De plano” is a term in Roman law, originating from the time when the praetor (magistrate or judge) literally stood on the ground with legal suitors attempting to arrive at an informal resolution to a dispute, instead of the formal method of sitting on a bench or tribunal.

Commentators on social media noted that the diocese of Rome was already aware of Rupnik’s incardination when they published their exculpation of the predator priest. 

Writing for the National Review, Catholic columnist Michael Brendan Dougherty asked why the Vatican had restored a priest who forced nuns to “commune his ejaculate from chalices used for Mass.”

While Rupnik was being investigated by the Vatican’s discipline watchdog, Pope Francis invited him “to preach the Lenten homilies at the Vatican” in March 2020, the columnist wrote. 

Dougherty elaborated: 

It is difficult to come to any other conclusion than that Father Rupnik simply has the favor of the Holy Father, who feels no compunction about reinstating a favorite artist and preacher as a priest in good standing even if he serially sexually abused women religious and then abused the sacraments of the church. … Rupnik’s reinstatement is the gesture of a mafioso who knows he acts with impunity.

This isn’t even a ‘cover-up,’ this is the public promotion of a known abuser.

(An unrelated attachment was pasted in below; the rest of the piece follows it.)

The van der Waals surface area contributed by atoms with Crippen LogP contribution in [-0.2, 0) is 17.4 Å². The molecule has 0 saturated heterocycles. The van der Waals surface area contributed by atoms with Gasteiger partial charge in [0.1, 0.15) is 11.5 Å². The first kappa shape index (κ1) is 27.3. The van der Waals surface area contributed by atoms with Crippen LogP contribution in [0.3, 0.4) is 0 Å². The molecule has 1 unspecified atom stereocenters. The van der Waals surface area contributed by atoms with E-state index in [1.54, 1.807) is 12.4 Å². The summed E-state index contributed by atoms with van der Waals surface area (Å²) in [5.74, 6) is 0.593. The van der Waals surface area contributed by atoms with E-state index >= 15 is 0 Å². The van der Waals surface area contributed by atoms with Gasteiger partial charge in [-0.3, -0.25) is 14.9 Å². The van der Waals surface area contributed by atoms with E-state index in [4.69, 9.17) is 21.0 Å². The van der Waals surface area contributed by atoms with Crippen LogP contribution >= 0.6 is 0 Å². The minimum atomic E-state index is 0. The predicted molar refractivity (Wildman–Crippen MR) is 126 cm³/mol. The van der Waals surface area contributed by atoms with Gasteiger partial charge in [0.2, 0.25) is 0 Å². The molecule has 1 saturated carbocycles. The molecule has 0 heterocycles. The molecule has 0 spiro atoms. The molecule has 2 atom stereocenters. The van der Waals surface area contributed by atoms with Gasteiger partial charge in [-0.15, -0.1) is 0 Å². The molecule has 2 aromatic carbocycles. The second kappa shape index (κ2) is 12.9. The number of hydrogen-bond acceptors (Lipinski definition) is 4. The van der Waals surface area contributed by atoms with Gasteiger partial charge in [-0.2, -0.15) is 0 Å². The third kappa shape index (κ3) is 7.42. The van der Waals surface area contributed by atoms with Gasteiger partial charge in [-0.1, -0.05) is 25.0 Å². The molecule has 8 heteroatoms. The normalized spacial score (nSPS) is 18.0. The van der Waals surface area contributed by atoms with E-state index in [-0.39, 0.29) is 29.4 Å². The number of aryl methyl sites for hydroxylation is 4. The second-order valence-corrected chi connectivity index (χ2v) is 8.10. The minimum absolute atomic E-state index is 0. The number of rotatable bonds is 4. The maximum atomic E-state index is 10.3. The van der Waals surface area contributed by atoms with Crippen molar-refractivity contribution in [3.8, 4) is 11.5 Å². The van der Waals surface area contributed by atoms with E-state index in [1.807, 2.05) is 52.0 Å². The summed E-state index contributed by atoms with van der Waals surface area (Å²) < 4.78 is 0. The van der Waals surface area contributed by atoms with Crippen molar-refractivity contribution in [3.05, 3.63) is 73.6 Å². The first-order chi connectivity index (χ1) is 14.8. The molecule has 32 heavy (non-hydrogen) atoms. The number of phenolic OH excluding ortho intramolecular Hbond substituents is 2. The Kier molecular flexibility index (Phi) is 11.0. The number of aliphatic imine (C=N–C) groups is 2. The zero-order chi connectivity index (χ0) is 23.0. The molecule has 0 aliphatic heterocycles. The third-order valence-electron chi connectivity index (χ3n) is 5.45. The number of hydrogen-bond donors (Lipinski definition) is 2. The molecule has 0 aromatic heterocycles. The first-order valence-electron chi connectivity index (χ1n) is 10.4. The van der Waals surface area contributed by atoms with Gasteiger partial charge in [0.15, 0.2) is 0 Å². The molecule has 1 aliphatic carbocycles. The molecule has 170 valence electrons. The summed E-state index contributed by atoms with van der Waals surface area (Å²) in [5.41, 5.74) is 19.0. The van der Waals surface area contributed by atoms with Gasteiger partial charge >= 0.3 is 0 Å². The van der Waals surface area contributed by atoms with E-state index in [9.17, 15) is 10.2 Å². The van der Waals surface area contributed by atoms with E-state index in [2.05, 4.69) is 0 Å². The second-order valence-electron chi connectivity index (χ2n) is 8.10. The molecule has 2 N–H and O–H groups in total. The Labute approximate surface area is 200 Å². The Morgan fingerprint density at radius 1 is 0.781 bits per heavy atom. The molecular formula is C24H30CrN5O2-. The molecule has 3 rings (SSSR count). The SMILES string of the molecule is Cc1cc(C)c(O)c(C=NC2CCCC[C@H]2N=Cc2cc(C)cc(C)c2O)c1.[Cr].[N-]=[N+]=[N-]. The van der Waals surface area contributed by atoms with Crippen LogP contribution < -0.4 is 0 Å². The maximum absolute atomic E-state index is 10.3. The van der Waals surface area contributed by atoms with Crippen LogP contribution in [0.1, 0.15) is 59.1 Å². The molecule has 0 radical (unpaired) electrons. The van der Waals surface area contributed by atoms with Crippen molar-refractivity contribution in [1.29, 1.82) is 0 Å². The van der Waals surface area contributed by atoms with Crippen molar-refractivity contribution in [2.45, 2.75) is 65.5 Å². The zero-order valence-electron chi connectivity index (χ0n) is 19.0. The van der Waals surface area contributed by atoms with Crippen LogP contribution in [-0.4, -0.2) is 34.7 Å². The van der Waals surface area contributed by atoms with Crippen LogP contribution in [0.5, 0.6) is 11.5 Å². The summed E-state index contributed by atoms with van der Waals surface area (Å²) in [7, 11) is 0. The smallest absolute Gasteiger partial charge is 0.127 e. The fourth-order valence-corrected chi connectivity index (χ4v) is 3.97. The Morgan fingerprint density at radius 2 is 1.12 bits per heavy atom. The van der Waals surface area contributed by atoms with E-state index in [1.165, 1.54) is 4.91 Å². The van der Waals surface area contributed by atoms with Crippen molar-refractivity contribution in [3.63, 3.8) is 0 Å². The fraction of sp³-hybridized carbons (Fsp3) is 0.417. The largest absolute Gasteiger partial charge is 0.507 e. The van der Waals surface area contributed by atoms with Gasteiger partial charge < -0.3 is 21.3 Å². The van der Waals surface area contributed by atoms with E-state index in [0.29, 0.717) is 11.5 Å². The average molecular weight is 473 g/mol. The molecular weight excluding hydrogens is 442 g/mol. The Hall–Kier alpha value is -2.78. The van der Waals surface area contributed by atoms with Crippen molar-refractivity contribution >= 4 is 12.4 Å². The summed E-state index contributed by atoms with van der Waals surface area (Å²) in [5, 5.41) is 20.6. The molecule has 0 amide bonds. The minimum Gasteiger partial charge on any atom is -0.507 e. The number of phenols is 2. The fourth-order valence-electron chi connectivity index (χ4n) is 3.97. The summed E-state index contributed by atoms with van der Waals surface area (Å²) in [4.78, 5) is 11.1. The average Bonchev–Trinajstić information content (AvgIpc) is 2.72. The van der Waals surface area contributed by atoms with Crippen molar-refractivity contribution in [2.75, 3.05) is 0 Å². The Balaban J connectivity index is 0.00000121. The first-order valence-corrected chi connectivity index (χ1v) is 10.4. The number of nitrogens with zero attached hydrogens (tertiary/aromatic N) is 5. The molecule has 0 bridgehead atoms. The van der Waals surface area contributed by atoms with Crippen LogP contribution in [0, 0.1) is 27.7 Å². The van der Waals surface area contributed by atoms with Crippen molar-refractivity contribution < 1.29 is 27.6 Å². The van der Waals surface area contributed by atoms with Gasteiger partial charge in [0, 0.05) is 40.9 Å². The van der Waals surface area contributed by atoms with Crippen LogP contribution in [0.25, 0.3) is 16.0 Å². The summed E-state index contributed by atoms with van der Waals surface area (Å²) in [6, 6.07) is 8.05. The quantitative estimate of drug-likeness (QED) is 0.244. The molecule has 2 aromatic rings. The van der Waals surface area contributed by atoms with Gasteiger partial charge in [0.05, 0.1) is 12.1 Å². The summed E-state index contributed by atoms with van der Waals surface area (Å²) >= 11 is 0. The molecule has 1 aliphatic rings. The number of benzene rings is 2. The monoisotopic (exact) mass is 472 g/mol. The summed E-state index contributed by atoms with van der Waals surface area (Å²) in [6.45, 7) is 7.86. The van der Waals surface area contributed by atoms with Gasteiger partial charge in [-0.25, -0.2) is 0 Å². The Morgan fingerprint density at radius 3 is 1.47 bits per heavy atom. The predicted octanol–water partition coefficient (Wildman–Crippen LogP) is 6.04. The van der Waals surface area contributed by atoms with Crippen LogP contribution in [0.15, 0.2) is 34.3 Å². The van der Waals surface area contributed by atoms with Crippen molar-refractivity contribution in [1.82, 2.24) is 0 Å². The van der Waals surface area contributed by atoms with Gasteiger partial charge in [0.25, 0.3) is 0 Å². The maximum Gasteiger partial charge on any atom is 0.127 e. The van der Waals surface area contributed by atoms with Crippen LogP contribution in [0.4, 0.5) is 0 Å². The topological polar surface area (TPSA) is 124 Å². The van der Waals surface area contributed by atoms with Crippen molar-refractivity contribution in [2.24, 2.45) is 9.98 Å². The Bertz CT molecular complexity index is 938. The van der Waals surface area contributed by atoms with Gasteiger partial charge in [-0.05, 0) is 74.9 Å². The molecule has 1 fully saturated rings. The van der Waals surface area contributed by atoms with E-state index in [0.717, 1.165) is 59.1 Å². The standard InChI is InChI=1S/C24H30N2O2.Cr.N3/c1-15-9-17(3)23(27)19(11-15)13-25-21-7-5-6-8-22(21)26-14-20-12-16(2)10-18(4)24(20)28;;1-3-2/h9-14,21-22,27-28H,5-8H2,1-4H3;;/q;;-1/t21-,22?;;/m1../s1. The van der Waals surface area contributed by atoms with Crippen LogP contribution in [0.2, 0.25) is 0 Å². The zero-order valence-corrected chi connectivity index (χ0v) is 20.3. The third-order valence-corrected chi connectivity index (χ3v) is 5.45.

Mike Lewis, editor of the pro-Francis website Where Peter Is, tweeted his outrage over the news of Rupnik’s restoration, remarking, “This is insane.”  

“This isn’t even a ‘cover-up,’ this is the public promotion of a known abuser, to the horror of the people,” Lewis wrote. “What is going on? Why is he still in the clergy?”

Cdl. Angelo De Donatis

Vatican reporter Christopher Altieri commented, “Rupnik has already done prodigious harm to his victims, in body and soul. Now, Bp. Jurij Bizjak of Koper has given Rupnik wherewithal to do even more. Pope Francis has enabled them both.”

“It is impossible to absolve Pope Francis of ultimate responsibility for the farcical management of the Rupnik business. Whether by act or omission, he is the author of it,” he wrote. “All Pope Francis had to do in order to make sure Rupnik didn’t see justice was … nothing.”

Tracing the moves behind Rupnik’s incardination, the Italian blog Silere non Possum noted that Rupnik had written to Bp. Bizjak on June 13, a month before he was fired from the Society of Jesus. In the letter, Rupnik asked to be welcomed ad experimentum in his diocese of origin.

Bizjak contacted Abp. Jean-Marie Speich, papal nuncio to Slovenia, who told the Slovenian prelate that Rupnik’s incardination would be an “excellent solution” because “there are no convictions against him anyway.”

Ironically, Bizjak was among the bishops who signed a statement in December 2022 denouncing Rupnik’s “unacceptable and reprehensible actions.” The statement urged Rupnik’s victims to contact Church authorities, “so that the truth and a just verdict can be reached as comprehensively as possible.”

Ironically, despite being excommunicated for violating the sacrament of confession, the abuser priest’s incardination means he will now be permitted to hear confessions and exercise public ministry anywhere in the world.